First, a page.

6. Draw up a revised reduced route and timetable for the 509. Having a kink in the middle of the route and a deviation on every second trip (possibly to serve a school that closed down 10 years ago) may be appropriate. The new timetable could involve shorter operating hours, the abolition of Saturday services, and a basic service frequency of 70 minutes (or some other non-clockface figure). As the driver has to have lunch sometime, some random headways and/or a three hour gap in the middle of the day works wonders. If timetables at stops are updated at all, they should be in small print and not include maps. Nevertheless the passengers are happy about their partial victory.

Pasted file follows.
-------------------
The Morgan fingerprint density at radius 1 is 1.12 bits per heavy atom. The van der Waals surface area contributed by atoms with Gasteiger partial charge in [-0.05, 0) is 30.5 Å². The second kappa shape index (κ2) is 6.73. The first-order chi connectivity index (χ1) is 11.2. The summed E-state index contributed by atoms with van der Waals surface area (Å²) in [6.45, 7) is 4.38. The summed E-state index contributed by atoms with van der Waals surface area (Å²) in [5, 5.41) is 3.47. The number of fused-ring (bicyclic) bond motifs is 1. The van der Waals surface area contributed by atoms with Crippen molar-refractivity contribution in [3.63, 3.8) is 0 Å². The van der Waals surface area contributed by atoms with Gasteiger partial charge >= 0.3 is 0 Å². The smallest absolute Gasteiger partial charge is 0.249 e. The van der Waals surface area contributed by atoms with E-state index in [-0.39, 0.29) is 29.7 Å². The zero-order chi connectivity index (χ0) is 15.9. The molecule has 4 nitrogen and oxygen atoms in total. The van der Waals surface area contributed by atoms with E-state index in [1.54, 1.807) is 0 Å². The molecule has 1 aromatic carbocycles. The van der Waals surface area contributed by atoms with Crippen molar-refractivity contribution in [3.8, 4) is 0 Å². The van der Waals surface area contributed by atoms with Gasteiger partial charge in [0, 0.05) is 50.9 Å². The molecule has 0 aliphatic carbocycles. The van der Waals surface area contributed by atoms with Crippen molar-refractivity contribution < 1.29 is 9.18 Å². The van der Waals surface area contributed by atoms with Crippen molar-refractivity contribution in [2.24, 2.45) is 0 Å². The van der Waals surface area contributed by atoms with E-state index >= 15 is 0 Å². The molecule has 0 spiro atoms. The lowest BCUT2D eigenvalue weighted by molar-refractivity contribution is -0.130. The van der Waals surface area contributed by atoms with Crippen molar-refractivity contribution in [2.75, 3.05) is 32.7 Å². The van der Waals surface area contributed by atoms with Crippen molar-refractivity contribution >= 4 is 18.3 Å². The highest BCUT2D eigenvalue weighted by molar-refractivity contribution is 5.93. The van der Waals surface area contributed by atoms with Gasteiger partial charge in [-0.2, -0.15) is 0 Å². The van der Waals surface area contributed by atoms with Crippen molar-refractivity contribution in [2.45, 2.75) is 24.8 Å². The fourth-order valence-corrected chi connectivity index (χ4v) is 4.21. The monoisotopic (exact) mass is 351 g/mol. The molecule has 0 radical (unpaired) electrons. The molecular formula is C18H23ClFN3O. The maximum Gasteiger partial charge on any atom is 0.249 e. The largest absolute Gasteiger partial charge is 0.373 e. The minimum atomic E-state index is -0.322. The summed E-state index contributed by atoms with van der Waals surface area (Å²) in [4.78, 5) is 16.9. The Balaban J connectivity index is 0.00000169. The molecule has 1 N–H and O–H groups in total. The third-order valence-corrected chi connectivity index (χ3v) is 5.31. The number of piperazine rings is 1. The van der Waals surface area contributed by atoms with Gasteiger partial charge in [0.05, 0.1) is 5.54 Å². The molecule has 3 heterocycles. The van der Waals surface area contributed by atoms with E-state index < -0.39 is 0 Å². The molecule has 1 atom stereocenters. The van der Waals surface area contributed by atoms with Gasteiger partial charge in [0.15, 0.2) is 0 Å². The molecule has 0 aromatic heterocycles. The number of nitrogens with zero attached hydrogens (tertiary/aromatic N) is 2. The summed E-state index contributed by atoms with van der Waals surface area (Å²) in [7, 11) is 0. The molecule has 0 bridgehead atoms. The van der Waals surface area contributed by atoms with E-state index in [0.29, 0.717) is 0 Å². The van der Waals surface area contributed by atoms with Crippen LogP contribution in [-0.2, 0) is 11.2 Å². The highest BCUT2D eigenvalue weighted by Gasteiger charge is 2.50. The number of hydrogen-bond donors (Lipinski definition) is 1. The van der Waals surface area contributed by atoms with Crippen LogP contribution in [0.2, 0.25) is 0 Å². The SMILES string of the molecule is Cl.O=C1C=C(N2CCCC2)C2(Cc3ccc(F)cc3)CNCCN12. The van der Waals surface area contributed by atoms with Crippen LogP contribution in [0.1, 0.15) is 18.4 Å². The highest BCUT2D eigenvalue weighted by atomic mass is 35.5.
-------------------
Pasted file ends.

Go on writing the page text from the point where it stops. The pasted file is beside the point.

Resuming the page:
7. Add some services on the 503 and/or 508, using resources from the cuts to the 509. Make Saturday services connect with trains, extend operating hours and upgrade passenger information. Every house along Route 509 is sent a brochure advertising the extra 503 and 508 services. The only reference to the 509 should be a note saying service are under review pending patronage surveys.

8. Three or four months later, patronage data is surveyed. This shows modest increases on 503 and 508, but a sharp decline in the use of the 509, with an average of just 0.5 passengers per run. Most of those who previously used the 509 now walk to the other more frequent services.